Enzyme Kinetics

Enzyme kinetics involves the measurement of the rate at which chemical reactions that are catalyzed by enzymes occur. Knowledge about the kinetics of an enzyme can reveal useful information about its catalytic mechanism, role in metabolism, factors that impact its activity, and mechanisms of inhibition.

This article will cover the basic principles of enzyme kinetics, including the reaction equation, rate of reaction and maximal velocity (Vmax) and Michaelis Constant (Km).

Rate of reaction

Enzymes are thought to form a complex with the substrates to catalyze the reaction. This process can be illustrated with the simplified equation, where e is the enzyme, S is the substrate, and P is the product:

E + S ⇔ ES ⇒ P + E

The first step of the equation, which is reversible, has the reaction rate constant of k+1 to produce the enzyme substrate complex and k-1 for the reverse reaction. The reaction rate constant for the second step of the equation, which is not reversible, is k+2.

The rate of reaction (v), which is the rate at which the product is formed, is defined by the following equation:

v = d[P]/dt = k+2[ES]

The square brackets in the above equation represent the molar concentration of the substance specified within, so [P] refers to the molar concentration of the product and [ES] the molar concentration of the enzyme substrate.

Vmax and Km

Leonor Michaelis and Maud Menten introduced a mathematical illustration to describe the action of enzymes with two constants, Vmax and Km.

The maximal velocity (Vmax) refers to the point at which the increase the concentration of the substrate does not increase the rate of a reaction catalyzed by an enzyme. This occurs because the substrate molecules saturate the active sites of the enzyme and are not able to form more complexes with the enzyme. This value is given as a rate (mmol/s), which is the maximum velocity of the reaction when the enzyme is saturated.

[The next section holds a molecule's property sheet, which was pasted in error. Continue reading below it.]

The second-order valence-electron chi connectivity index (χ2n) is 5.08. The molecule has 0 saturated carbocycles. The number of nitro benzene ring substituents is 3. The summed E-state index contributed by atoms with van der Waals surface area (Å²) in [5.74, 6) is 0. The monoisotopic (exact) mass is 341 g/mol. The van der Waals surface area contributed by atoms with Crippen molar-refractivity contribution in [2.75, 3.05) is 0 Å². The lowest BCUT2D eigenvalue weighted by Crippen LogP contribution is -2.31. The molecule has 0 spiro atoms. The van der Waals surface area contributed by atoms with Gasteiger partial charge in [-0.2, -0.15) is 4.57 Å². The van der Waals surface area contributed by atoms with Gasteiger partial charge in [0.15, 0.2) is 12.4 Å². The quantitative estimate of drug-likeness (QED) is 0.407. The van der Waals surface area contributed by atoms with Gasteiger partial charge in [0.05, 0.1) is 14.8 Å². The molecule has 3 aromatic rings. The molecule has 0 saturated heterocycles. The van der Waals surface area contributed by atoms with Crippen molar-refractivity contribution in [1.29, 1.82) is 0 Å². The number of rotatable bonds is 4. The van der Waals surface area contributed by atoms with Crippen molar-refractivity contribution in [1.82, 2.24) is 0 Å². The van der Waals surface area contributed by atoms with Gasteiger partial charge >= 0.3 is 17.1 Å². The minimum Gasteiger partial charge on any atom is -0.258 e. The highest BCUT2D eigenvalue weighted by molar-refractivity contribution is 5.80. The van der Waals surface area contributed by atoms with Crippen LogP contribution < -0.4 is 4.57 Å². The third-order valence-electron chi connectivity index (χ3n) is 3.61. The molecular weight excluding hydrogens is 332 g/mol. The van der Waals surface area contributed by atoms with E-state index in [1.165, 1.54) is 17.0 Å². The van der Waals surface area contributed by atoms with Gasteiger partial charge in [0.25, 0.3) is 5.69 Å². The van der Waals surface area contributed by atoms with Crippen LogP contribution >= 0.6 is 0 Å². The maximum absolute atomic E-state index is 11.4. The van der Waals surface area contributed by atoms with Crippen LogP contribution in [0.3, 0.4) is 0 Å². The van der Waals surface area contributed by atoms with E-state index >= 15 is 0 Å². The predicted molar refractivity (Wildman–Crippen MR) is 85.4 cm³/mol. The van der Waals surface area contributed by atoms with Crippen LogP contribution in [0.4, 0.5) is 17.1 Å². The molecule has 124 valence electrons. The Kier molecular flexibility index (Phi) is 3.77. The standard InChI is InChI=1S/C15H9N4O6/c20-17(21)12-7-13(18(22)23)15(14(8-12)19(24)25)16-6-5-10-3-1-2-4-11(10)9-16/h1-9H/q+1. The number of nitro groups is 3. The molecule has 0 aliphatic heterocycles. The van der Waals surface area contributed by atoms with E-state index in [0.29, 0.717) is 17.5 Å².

Michaelis–Menten saturation curve of an enzyme reaction. Parameter values used are Vmax=3.4 and Km=1.7.

The Michaelis constant (Km) is the concentration of the substrate when half of the active binding sites of an enzyme are occupied by the substrate. The constant helps to depict the affinity of the enzyme for their substrate. This value is given as the concentration of the substrate (mM) at half of Vmax. An enzyme with a high Km has a low affinity for the substrate, and a high concentration of the substrate is needed in order for the enzyme to become saturated. Conversely, an enzyme with a high Km has a high affinity for the substrate and the enzyme may become saturated even with a low amount of substrate.

Applications of enzyme kinetics

There are many practical uses of enzyme kinetics. For example, the kinetic constants can help explain how enzymes work and assist in the prediction of the behavior of enzymes in living organisms.

Vmax and Km both play a key role in understanding the metabolism of the human body. Knowledge of the enzyme kinetic constants allows us to gain a better understanding of the enzymes and processes that take place in human metabolism. This knowledge could then be used for medical purposes to improve patient health outcomes.

Reviewed by Susha Cheriyedath, MSc


Further Reading

Further Reading

Last Updated: Jun 8, 2017


The opinions expressed here are the views of the writer and do not necessarily reflect the views and opinions of News-Medical.Net.
Post a new comment
You might also like... ×
AMSBIO's immunotherapy range for IDO pathway research